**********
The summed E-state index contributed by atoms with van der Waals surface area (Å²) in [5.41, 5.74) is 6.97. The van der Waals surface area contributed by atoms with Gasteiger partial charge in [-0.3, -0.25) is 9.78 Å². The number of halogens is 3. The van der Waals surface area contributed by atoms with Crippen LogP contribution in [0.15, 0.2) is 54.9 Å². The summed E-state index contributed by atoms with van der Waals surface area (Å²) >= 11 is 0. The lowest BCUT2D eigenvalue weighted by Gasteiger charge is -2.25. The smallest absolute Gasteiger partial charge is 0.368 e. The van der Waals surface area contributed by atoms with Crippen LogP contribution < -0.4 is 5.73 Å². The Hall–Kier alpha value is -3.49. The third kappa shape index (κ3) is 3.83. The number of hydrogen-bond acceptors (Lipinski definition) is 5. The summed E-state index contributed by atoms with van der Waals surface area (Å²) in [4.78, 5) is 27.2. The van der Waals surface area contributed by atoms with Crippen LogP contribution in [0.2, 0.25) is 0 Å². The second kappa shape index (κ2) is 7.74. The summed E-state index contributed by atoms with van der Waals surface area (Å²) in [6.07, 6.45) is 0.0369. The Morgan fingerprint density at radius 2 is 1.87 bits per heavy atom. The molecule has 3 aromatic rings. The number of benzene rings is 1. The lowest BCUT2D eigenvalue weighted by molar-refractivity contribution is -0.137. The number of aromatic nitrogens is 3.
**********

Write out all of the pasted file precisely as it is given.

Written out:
The summed E-state index contributed by atoms with van der Waals surface area (Å²) in [5.41, 5.74) is 6.97. The van der Waals surface area contributed by atoms with Gasteiger partial charge in [-0.3, -0.25) is 9.78 Å². The number of halogens is 3. The van der Waals surface area contributed by atoms with Crippen LogP contribution in [0.15, 0.2) is 54.9 Å². The summed E-state index contributed by atoms with van der Waals surface area (Å²) >= 11 is 0. The lowest BCUT2D eigenvalue weighted by Gasteiger charge is -2.25. The smallest absolute Gasteiger partial charge is 0.368 e. The van der Waals surface area contributed by atoms with Crippen LogP contribution < -0.4 is 5.73 Å². The Hall–Kier alpha value is -3.49. The third kappa shape index (κ3) is 3.83. The number of hydrogen-bond acceptors (Lipinski definition) is 5. The summed E-state index contributed by atoms with van der Waals surface area (Å²) in [4.78, 5) is 27.2. The van der Waals surface area contributed by atoms with Crippen LogP contribution in [0.2, 0.25) is 0 Å². The second kappa shape index (κ2) is 7.74. The summed E-state index contributed by atoms with van der Waals surface area (Å²) in [6.07, 6.45) is 0.0369. The Morgan fingerprint density at radius 2 is 1.87 bits per heavy atom. The molecule has 3 aromatic rings. The number of benzene rings is 1. The lowest BCUT2D eigenvalue weighted by molar-refractivity contribution is -0.137. The number of aromatic nitrogens is 3.